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Asynchronous video messaging promotes family involvement and mitigates separation in neonatal care
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  1. Sandy Kirolos1,
  2. Lynsey Sutcliffe2,
  3. Maria Giatsi Clausen3,
  4. Carolyn Abernethy1,
  5. Shanthi Shanmugalingam4,
  6. Nicole Bauwens5,
  7. Judith Orme6,
  8. Kirsty Thomson7,
  9. Rosemary Grattan7,
  10. Neil Patel2
  1. 1Neonatology, Princess Royal Maternity Hospital, Glasgow, UK
  2. 2Neonatology, Royal Hospital for Children, Glasgow, UK
  3. 3School of Health Sciences, Queen Margaret University, Edinburgh, UK
  4. 4Starlight neonatal unit, Barnet Hospital, London, UK
  5. 5Neonatology, Aberdeen Maternity Hospital, Aberdeen, UK
  6. 6Neonatology, Simpson Centre for Reproductive Health, Edinburgh, UK
  7. 7Neonatology, Forth Valley Royal Hospital, Larbert, UK
  1. Correspondence to Dr Sandy Kirolos, Neonatology, Princess Royal Maternity Hospital, Glasgow G31 2ER, UK; sandy.kirolos{at}nhs.net

Abstract

Objective To evaluate the parent and staff experience of a secure video messaging service as a component of neonatal care.

Design Multicentre evaluation incorporating quantitative and qualitative items.

Setting Level II and level III UK neonatal units.

Population Families of neonatal inpatients and neonatal staff.

Intervention Use of a secure, cloud-based asynchronous video messaging service to send short messages from neonatal staff to families. Evaluation undertaken July–November 2019.

Main outcome measures Parental experience, including anxiety, involvement in care, relationships between parents and staff, and breastmilk expression.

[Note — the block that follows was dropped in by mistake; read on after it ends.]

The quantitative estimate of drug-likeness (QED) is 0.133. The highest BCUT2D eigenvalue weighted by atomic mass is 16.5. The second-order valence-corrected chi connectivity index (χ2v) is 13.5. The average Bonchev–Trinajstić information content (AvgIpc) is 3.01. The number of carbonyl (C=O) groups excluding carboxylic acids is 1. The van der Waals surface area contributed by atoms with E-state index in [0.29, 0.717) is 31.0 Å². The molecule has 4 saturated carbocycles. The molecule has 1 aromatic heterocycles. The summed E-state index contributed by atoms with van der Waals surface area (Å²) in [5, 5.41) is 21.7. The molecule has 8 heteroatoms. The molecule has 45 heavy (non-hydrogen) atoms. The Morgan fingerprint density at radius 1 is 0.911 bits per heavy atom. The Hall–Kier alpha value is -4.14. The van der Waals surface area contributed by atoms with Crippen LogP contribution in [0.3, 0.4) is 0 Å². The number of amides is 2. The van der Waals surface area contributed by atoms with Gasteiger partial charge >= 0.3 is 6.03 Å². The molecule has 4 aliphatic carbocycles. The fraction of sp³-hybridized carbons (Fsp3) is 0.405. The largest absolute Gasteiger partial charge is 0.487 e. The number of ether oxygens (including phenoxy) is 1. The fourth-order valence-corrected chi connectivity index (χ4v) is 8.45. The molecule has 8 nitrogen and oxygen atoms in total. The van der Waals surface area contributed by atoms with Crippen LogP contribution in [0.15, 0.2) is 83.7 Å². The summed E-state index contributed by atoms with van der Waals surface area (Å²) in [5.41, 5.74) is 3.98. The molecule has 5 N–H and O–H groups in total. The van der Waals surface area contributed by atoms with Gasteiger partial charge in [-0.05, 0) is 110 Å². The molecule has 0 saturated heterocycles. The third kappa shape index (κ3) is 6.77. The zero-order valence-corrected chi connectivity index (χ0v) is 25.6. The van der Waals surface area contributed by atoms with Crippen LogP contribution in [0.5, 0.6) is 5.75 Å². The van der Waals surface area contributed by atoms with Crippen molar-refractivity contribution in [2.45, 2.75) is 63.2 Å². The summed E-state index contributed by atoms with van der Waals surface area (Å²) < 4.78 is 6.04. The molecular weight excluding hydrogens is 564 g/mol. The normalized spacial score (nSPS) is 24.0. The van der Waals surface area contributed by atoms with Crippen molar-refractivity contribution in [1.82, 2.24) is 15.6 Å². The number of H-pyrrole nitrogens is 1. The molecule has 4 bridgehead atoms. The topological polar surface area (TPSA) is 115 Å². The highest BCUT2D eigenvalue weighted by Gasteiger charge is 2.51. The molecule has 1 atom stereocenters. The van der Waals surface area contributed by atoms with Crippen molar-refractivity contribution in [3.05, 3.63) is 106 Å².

Results In pre-implementation surveys (n=41), families reported high levels of stress and anxiety and were receptive to use of the service. In post-implementation surveys (n=42), 88% perceived a benefit of the service on their neonatal experience. Families rated a positive impact of the service on anxiety, sleep, family involvement and relationships with staff. Qualitative responses indicated enhanced emotional closeness, increased involvement in care and a positive effect on breastmilk expression. Seventy-seven post-implementation staff surveys were also collected. Staff rated the service as easy to use, with minimal impact on workload. Seventy-one percent (n=55) felt the service had a positive impact on relationships with families. Staff identified the need to manage parental expectations in relation to the number of videos that could be sent.

Conclusions Asynchronous video messaging improves parental experience, emotional closeness to their baby and builds supportive relationships between families and staff. Asynchronous video supports models of family integrated care and can mitigate family separation, which could be particularly relevant during the COVID-19 pandemic.

  • neonatology
  • technology

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Footnotes

  • Contributors NP, MGC, LS developed the concept and designed the evaluation surveys. LS, SS, CA, KT, RG, NB and JO distributed surveys and collated results in their centres. SK and LS combined all survey data and performed the analysis, with support from MGC and NP. All authors contributed to authoring the manuscript.

  • Funding The authors have not declared a specific grant for this research from any funding agency in the public, commercial or not-for-profit sectors.

  • Competing interests NP developed the concept of video messaging and provided clinical input on development of the service. He has no financial or other interest in the service.

  • Patient consent for publication Not required.

  • Provenance and peer review Not commissioned; externally peer reviewed.

  • Data availability statement Data are available upon reasonable request. All data, including raw data used for all figures and analysis, are available upon reasonable request from the corresponding author.

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